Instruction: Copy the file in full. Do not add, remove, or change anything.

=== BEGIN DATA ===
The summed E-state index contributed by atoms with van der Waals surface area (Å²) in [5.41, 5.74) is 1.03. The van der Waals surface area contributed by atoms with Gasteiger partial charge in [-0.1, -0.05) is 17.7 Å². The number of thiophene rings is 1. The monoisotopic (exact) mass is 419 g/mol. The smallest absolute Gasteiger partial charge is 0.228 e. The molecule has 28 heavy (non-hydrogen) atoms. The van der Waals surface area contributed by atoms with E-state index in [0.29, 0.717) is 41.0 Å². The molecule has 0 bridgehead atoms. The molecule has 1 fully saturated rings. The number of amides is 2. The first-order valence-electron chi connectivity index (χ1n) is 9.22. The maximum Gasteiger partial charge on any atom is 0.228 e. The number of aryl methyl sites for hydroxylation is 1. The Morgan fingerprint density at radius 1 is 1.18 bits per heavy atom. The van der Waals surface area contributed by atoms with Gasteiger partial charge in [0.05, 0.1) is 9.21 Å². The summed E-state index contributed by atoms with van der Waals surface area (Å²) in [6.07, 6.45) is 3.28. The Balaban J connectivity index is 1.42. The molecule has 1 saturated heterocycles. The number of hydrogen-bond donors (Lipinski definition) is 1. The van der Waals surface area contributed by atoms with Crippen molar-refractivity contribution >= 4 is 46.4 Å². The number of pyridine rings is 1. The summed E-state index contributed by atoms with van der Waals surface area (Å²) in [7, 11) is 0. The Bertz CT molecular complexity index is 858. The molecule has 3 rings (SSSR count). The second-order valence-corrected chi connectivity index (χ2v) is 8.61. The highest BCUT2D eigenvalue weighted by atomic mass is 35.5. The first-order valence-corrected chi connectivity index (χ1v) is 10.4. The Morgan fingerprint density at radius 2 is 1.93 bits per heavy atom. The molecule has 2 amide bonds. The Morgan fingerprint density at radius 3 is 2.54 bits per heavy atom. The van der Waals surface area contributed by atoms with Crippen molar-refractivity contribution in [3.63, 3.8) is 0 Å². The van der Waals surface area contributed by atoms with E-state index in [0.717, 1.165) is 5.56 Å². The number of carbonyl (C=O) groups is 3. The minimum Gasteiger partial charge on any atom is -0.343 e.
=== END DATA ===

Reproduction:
The summed E-state index contributed by atoms with van der Waals surface area (Å²) in [5.41, 5.74) is 1.03. The van der Waals surface area contributed by atoms with Gasteiger partial charge in [-0.1, -0.05) is 17.7 Å². The number of thiophene rings is 1. The monoisotopic (exact) mass is 419 g/mol. The smallest absolute Gasteiger partial charge is 0.228 e. The molecule has 28 heavy (non-hydrogen) atoms. The van der Waals surface area contributed by atoms with E-state index in [0.29, 0.717) is 41.0 Å². The molecule has 0 bridgehead atoms. The molecule has 1 fully saturated rings. The number of amides is 2. The first-order valence-electron chi connectivity index (χ1n) is 9.22. The maximum Gasteiger partial charge on any atom is 0.228 e. The number of aryl methyl sites for hydroxylation is 1. The Morgan fingerprint density at radius 1 is 1.18 bits per heavy atom. The van der Waals surface area contributed by atoms with Gasteiger partial charge in [0.05, 0.1) is 9.21 Å². The summed E-state index contributed by atoms with van der Waals surface area (Å²) in [6.07, 6.45) is 3.28. The Balaban J connectivity index is 1.42. The molecule has 1 saturated heterocycles. The number of hydrogen-bond donors (Lipinski definition) is 1. The van der Waals surface area contributed by atoms with Crippen molar-refractivity contribution >= 4 is 46.4 Å². The number of pyridine rings is 1. The summed E-state index contributed by atoms with van der Waals surface area (Å²) in [7, 11) is 0. The Bertz CT molecular complexity index is 858. The molecule has 3 rings (SSSR count). The second-order valence-corrected chi connectivity index (χ2v) is 8.61. The highest BCUT2D eigenvalue weighted by atomic mass is 35.5. The first-order valence-corrected chi connectivity index (χ1v) is 10.4. The Morgan fingerprint density at radius 2 is 1.93 bits per heavy atom. The molecule has 2 amide bonds. The Morgan fingerprint density at radius 3 is 2.54 bits per heavy atom. The van der Waals surface area contributed by atoms with Crippen molar-refractivity contribution in [3.63, 3.8) is 0 Å². The van der Waals surface area contributed by atoms with E-state index in [0.717, 1.165) is 5.56 Å². The number of carbonyl (C=O) groups is 3. The minimum Gasteiger partial charge on any atom is -0.343 e.